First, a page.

Parents with younger kids may have a problem if they want to Segway, but Capital Segway has solved the problem. They offer the “SegShaw,” which totes behind the Segway. Rental is $35. Capital Segway is at 1350 I St., 202-682-1980,
Washington author and tour guide Anthony S. Pitch offers privategroup, anecdotal history tours of Washington D.C. on any topic or area you choose, or leave it up to him. His three-hour tours cover the most important highlights of the city; his five-hour tours tell you just about everything you want to know about the town. There is no minimum or maximum number of people required, and his tours are very family-friendly. The fee is $100 an hour, with a three-hour minimum. Transportation is extra depending on the mode you choose, from sedan to luxury bus. Occasional public tours are listed on his Web site.
Old Town Trolley
This is a narrated two-hour tour on an orange-and-green openair trolley. Its nineteen stops include most of the downtown sites, as well as Arlington National Cemetery, Georgetown, Embassy Row, and the National Cathedral. You can get off and on throughout the day by showing the bus driver your ticket stub or a sticker they give you to wear (trolleys come around every thirty minutes). They also have printed flyers of walking tours of Georgetown and the Mall. There's a map of tour stops, which features a number of discounts on food and shopping if you show the establishment your ticket.
Tours start at 9
Old Town Trolley also offers a Monuments by Moonlight afterhours tour. This two-and-a-half-hour narrated night tour features stories and views of the city's monuments. Tours start at 6:30
The blue-and-white Tourmobile travels to many of the same locations as the Old Town Trolley, but it does not go to Georgetown or the National Cathedral. It is, however, the only vehicle allowed to tour inside Arlington National Cemetery (authorized to do so by the National Park Service). Instead of trudging up the green hills on foot, you can sit as the trolley takes you by the Kennedy graves, the Tomb of the Unknown Soldier, Arlington House, and the Women in Service Memorial on the cemetery grounds. This is a definite consideration if you have young children or visitors who have a hard time walking long distances. You can buy Tourmobile tickets to tour just the cemetery, which cost $6 for adults, $5 for seniors, and $3 for children three to eleven and can be purchased at the cemetery's visitors' center.
You can board the Tourmobile at any of its nineteen stops and pay the driver when you get on. As with Old Town Trolley, you can get on and off the Tourmobile at any stop and reboard later (with ticket). Tourmobiles come around every twenty minutes. On-demand service is available to those who are mobility impaired. Call 703-979-0690 between 8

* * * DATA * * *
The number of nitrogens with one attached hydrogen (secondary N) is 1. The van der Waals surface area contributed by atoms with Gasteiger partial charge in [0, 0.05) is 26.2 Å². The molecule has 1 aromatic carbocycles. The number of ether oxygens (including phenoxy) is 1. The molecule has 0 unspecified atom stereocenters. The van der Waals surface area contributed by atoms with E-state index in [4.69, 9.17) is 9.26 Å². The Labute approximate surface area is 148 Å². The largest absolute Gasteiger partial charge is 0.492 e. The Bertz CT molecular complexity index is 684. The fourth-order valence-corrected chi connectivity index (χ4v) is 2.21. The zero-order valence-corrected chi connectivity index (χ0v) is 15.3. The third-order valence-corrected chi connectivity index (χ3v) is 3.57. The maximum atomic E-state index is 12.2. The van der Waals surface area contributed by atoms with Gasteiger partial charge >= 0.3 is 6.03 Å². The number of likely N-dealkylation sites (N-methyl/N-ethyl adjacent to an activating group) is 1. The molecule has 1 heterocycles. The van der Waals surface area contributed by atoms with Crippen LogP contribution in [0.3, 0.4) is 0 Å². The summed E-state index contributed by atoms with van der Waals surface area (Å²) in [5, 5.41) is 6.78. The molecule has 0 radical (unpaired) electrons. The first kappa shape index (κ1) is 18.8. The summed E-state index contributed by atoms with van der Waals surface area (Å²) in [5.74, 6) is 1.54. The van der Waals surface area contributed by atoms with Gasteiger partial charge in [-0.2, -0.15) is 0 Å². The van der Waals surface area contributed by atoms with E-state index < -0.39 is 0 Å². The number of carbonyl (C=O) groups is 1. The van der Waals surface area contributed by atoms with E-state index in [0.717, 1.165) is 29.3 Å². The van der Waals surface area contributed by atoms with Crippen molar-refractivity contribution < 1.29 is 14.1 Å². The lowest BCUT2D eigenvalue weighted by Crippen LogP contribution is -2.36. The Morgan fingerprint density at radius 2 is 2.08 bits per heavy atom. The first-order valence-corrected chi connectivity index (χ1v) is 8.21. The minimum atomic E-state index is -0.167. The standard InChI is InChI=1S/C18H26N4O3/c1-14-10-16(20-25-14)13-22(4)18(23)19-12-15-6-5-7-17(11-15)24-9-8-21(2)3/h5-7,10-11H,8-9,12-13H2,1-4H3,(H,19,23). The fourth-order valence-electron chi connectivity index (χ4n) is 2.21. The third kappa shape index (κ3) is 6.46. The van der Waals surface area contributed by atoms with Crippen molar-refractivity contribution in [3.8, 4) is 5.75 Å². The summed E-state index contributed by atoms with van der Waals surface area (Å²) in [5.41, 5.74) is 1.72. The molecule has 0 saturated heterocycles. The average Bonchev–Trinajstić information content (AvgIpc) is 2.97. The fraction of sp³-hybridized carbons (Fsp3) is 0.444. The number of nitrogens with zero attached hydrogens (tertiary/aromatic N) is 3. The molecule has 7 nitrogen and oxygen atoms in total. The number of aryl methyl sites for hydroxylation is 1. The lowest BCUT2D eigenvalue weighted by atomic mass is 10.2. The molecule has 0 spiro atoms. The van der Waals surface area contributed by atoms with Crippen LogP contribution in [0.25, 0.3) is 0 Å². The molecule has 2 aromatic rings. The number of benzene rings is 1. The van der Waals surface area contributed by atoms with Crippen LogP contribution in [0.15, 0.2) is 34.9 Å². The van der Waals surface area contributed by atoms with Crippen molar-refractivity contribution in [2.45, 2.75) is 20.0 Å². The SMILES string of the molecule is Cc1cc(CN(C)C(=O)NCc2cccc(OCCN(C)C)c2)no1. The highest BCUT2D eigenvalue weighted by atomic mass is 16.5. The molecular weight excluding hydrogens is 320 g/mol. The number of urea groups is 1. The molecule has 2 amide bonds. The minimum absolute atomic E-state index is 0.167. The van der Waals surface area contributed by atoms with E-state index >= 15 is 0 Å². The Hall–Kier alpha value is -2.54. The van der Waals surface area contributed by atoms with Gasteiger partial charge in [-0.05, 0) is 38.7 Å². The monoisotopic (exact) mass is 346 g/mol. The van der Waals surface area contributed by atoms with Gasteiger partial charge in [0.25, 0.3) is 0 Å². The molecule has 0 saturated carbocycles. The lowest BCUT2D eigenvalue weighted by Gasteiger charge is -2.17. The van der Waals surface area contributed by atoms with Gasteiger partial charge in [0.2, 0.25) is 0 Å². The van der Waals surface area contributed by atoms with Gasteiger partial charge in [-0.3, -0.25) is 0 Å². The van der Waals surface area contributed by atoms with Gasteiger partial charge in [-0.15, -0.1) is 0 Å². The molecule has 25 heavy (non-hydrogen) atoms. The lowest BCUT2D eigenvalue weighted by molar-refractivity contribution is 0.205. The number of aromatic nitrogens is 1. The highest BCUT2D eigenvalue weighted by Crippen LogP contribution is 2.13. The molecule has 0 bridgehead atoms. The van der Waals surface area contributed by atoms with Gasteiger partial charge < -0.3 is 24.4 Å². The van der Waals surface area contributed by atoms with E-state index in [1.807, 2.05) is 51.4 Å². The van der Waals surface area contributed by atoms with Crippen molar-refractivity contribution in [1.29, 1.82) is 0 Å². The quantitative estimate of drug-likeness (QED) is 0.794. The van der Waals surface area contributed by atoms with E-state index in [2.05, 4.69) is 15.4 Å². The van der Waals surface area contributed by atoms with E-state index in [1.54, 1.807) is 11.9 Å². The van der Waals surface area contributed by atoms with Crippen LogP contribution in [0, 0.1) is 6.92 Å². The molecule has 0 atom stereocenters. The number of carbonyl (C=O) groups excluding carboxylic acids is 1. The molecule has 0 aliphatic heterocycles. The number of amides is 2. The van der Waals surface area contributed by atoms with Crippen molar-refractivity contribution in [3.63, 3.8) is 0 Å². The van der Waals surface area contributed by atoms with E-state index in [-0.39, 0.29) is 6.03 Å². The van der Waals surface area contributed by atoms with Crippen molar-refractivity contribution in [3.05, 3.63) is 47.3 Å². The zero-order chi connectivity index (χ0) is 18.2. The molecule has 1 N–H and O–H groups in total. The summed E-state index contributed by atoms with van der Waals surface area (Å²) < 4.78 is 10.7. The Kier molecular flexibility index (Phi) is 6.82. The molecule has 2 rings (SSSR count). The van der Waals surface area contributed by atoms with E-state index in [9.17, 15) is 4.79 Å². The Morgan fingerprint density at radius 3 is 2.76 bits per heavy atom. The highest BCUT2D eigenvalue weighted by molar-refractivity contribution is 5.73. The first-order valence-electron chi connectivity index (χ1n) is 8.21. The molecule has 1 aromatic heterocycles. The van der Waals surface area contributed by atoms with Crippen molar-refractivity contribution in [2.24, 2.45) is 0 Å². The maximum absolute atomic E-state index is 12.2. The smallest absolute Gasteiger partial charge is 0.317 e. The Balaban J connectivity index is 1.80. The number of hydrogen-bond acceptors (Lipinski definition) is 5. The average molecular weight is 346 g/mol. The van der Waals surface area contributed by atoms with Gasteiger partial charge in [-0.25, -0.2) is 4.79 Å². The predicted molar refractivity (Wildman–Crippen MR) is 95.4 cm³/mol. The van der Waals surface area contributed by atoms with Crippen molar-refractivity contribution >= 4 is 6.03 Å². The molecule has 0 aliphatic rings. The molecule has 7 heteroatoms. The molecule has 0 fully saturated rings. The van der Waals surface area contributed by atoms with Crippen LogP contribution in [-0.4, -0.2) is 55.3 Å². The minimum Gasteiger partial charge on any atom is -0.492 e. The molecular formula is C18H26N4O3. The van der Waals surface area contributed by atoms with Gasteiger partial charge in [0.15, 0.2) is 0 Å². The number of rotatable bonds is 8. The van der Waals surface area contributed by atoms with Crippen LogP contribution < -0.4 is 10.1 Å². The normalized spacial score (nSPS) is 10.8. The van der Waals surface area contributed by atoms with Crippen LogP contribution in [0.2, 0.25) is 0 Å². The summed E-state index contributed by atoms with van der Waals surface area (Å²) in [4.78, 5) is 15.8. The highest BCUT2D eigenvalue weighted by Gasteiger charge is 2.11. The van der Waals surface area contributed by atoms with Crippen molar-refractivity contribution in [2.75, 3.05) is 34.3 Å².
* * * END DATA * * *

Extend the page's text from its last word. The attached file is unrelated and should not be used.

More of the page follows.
The cost of the Tourmobile is $20 for adults and $10 for children. The Tourmobile operates from 9:30
Tourmobile also offers a Washington by Night tour, which is a three-and-a-half-hour narrated tour of the Jefferson, Roosevelt, Lincoln, Korean, Vietnam, and World War II Memorials (where you can disembark for visits). It departs from Union Station and is $20 for adults and $10 for children three to eleven. Reservations are suggested for Washington by Night tours.
There are combination two-day packages for various tours such as Arlington Cemetery, Washington D.C., Mount Vernon, and/or Cedar Hill. Call or visit the Tourmobile Web site for prices and more information; these tours are not always available.
You can also purchase tickets at TicketMaster by calling 1-800 551-SEAT, but there is a small fee for this service.
If you want to treat yourself and your family to a taste of the good life, you can hire a luxury limo and do a tour. Several companies will be glad to accommodate: American Eagle (703-550-7200, 800-730-7878,
Gold Line/Gray Line
This tour company offers a wide variety of narrated tours of the city, both on land and sea. The motorcoach will leave from Union Station or pick you up and drop you off at your hotel. You can pay for tours by credit card. The After Dark Tour leaves Union Station at 7:45
On Location Tours
Movie and television buffs will love this bus tour of thirty locations used in TV shows and movies that were shot in Washington, DC. Shop in the mall where
The three-hour guided tour takes place on luxury coach buses and is led by actors and actresses who share inside industry information. Clips from the movies shot at the locations enhance the overall experience.
Tours run Friday, Saturday, and Sunday at 2